practicalli-john14:07:11

I added functional works as I know they specialise in functional programming jobs and have had a good experience with them. Also their website is written in ClojureScript. There may be other companies that specialise and often general recruitment companies have functional programming roles too.

practicalli-john15:07:09

I concur that thinking and writing/typing can be very difficult and have over 80 hours of YouTube video if anyone needs evidence 🙂 Sometimes you can get into the flow and the right information just comes out of your fingertips, but that's very much the exception and I dont believe I've ever had that during an interview. I do enjoy white boarding in interviews when its big picture things, overall architecture and design. Coming up with detailed solutions is very flawed and I have failed because of adding too much or two little redundancy at the whim of different interviewers. Overall I enjoy a whiteboard session more than doing a coding test, especially when I have several people in front me me allegedly pairing with me but actually just stilling their and not interacting. This seems to be what interviewers think pair programming is in some companies.

Aron15:07:38

My former colleagues who have several hundreds of interview experience said that this is all moot somewhat because the point is not to examinate how well someone can solve some random problem, but how we could work with them, how they validate their decisions, how they attempt to solve problems. That is impossible to judge without interaction.

danieroux15:07:43

David Hussman (RIP) said that you once you knew that someone could play their instrument - you had to see how well they played in your band.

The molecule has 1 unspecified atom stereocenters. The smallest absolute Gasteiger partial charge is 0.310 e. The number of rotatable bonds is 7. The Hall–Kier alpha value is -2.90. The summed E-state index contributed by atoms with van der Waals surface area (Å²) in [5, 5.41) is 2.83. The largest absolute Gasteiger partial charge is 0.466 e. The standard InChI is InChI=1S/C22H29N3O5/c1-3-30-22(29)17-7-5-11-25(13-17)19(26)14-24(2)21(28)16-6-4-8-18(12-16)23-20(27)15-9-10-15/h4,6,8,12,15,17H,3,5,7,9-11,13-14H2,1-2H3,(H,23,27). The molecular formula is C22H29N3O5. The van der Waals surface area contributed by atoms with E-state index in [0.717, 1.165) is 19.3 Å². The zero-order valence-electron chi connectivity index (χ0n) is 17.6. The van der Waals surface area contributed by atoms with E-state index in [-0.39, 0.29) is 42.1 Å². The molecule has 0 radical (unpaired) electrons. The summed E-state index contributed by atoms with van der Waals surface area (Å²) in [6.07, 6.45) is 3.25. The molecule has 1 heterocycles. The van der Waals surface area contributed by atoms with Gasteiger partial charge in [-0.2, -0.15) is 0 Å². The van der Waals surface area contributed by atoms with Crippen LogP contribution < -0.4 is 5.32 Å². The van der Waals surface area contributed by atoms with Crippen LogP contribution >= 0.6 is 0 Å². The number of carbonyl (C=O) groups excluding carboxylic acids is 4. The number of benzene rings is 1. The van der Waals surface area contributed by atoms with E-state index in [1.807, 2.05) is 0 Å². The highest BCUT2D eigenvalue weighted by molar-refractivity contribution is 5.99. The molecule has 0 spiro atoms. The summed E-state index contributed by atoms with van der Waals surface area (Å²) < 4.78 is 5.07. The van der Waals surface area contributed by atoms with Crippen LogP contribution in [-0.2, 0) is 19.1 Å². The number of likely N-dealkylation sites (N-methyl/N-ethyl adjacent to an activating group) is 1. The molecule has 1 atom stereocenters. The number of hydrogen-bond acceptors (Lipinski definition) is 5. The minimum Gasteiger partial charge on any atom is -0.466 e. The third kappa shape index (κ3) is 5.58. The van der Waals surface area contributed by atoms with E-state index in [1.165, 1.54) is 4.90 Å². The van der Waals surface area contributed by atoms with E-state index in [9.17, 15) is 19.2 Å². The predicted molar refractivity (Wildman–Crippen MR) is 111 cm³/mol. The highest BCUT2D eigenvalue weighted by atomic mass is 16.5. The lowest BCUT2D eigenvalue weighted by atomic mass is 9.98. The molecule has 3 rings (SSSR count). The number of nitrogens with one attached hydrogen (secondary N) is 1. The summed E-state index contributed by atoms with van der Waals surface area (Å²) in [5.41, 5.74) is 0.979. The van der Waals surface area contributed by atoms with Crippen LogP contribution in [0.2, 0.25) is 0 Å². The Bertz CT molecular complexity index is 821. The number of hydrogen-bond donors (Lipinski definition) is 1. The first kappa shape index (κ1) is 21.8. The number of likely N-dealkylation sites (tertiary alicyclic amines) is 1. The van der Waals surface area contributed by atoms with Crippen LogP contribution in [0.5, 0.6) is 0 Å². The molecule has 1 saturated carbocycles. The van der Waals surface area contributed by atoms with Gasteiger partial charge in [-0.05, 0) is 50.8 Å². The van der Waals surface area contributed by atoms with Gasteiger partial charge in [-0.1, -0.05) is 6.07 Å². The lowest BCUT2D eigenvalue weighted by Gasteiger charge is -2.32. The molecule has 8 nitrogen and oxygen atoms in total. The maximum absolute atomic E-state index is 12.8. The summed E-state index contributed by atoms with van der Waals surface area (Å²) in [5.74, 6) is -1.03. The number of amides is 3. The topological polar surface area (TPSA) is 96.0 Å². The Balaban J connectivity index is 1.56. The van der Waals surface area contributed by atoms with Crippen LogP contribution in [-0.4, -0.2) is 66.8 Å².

scriptor16:07:22

Those are the reasons that are always given for those sorts of interviews. My opinion is that 40 minutes in a high pressure environment is absolutely not the right way to see how someone solves a problem

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scriptor16:07:10

And as much as people talk about seeing how people think, they'll still factor in how much of the exercise was completed

scriptor16:07:50

It'd be much more useful to present people with problems with multiple straightforward solutions and see how they weigh pros and cons of each. If you want to do a pairing exercise at all

scriptor16:07:14

To me that's more useful than seeing how someone solves a leetcode greedy algorithm problem

seancorfield16:07:17

@scriptor This is why I don't give "technical test" interviews because they're never a measure of a candidate's real ability. I like a 30-60 minute discussion, no coding, no computers, no whiteboard. I've posted the mind map diagram I use to guide that discussion several times and it is pinned in this channel I believe (see channel information (i) for pinned items).

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kenj18:07:08

I performed my first interview last week using the mind map as a starting point and it went well. I can definitely recommend it!